Tuesday, June 28, 2016

Guest Blogger Stephan Sloan: The Big Big Number

I tipped my hand with my LinkedIn post on June 1st "The $40 Billion Blink" as to what sort of capital I thought would be required to clear 126 MHz in the Reverse Auction.

George Box famously observed that all models are wrong but some are useful. In this spirit I accept that my models are wrong but none the less support and illustrate reality. Though many of the industry professionals I respect have opined at much lower Reverse Auction clearing costs, I expect $58 Billion or greater. The histogram below presents the data from 99 iterations modeling the Reverse Auction.

What this data means is that I can construct models that indicate a high probability that the clearing cost is more than $58 Billion and costs exceeding $60 Billion are a significant possibility. This represents a range of approximately $1.72 to $1.93 /MHz/Pop. If you accept the idea that the first round of the auction evidenced stations freezing based upon the requirement to meet the maximum possible clearing target, then we were bound from the moment the clearing target was announced, to end up here.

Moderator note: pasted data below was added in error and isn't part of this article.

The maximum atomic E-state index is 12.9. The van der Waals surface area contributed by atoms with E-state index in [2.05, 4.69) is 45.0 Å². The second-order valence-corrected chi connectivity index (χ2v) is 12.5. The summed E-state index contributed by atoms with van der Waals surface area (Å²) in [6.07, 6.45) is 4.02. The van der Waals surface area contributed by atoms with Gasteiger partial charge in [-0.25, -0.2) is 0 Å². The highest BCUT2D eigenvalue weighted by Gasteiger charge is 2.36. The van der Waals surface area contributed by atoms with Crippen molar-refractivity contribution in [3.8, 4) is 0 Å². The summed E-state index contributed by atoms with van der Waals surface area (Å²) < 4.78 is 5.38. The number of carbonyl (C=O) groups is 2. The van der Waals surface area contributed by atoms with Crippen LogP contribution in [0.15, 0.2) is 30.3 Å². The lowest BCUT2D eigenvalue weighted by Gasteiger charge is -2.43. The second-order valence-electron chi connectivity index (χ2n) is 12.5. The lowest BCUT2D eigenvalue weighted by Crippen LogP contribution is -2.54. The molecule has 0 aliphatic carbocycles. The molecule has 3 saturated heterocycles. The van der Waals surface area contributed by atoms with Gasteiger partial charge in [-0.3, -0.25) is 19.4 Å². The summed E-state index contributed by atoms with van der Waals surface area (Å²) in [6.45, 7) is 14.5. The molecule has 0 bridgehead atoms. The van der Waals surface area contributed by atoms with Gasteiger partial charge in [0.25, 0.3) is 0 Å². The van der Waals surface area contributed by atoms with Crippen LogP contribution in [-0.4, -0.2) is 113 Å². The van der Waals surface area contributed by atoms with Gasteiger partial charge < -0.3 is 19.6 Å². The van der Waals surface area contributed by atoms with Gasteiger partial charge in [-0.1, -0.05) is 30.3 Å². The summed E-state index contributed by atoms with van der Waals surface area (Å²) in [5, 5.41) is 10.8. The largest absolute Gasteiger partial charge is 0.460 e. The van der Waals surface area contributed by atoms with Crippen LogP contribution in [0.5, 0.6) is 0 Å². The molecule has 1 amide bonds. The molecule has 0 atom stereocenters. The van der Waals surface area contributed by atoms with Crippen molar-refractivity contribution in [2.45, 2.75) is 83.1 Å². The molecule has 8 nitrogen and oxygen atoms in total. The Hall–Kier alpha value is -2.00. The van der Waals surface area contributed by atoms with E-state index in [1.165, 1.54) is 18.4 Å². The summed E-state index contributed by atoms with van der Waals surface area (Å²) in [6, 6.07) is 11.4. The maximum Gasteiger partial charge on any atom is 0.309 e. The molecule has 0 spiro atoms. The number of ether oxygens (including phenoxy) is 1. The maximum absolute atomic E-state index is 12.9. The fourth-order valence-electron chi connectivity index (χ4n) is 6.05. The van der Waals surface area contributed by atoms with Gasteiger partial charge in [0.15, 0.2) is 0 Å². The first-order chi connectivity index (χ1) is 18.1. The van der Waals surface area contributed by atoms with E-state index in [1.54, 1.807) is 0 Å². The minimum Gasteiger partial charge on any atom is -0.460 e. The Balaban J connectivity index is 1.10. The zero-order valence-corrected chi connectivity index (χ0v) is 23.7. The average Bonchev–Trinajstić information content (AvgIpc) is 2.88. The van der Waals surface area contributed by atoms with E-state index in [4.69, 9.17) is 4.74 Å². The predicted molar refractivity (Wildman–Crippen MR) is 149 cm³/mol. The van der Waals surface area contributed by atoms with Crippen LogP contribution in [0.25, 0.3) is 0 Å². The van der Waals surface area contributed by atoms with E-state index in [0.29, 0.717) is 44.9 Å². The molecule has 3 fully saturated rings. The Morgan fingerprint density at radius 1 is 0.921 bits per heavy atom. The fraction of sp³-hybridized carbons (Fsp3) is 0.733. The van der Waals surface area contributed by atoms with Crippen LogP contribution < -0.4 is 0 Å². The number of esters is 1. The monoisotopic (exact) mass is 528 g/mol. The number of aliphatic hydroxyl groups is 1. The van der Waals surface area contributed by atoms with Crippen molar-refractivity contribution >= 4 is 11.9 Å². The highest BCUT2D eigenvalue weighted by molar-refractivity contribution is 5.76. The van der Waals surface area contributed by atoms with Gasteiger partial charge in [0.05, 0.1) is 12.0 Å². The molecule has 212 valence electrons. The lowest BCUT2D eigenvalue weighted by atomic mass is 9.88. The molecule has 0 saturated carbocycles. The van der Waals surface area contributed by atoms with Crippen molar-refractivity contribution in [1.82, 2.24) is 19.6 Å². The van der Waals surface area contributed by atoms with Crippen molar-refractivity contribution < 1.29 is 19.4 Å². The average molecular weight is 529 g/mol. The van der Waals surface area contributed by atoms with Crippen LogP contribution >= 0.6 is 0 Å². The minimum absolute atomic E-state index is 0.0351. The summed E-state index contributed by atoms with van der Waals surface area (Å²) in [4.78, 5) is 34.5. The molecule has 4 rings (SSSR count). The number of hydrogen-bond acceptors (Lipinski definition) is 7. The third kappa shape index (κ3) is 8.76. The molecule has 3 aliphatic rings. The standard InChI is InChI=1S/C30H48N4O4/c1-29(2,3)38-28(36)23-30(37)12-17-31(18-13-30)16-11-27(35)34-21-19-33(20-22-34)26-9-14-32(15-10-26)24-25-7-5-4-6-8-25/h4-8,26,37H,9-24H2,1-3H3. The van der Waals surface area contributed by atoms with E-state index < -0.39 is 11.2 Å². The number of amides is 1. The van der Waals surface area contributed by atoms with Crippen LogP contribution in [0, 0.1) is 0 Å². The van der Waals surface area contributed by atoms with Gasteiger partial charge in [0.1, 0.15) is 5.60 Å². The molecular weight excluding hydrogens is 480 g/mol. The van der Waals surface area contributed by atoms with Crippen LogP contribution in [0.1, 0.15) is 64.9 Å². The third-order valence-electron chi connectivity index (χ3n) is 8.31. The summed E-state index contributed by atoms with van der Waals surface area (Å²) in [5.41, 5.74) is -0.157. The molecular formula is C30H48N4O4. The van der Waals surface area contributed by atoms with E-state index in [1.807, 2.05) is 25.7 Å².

$58 Billion also has an additional significance to those of you following my LinkedIn postings. I’ve enjoyed very much the opportunity to post these thoughts and your responses. For my contacts who would like to take me up on it, I will wager a steak dinner– at the restaurant of your choosing- that the clearing cost will exceed $58 Billion. $57,999,999,999.99 or lower and it’s on me, just memorialize your interest in an email, tweet, LinkedIn Message or other dated communication before the FCC releases the data. I think a good reference should be the Incentive Auction dashboard.

I’ve been focused on this level of clearing cost since 126 MHZ was announced on April 29th. I look forward to discussing how this value is validated in the Forward Auction.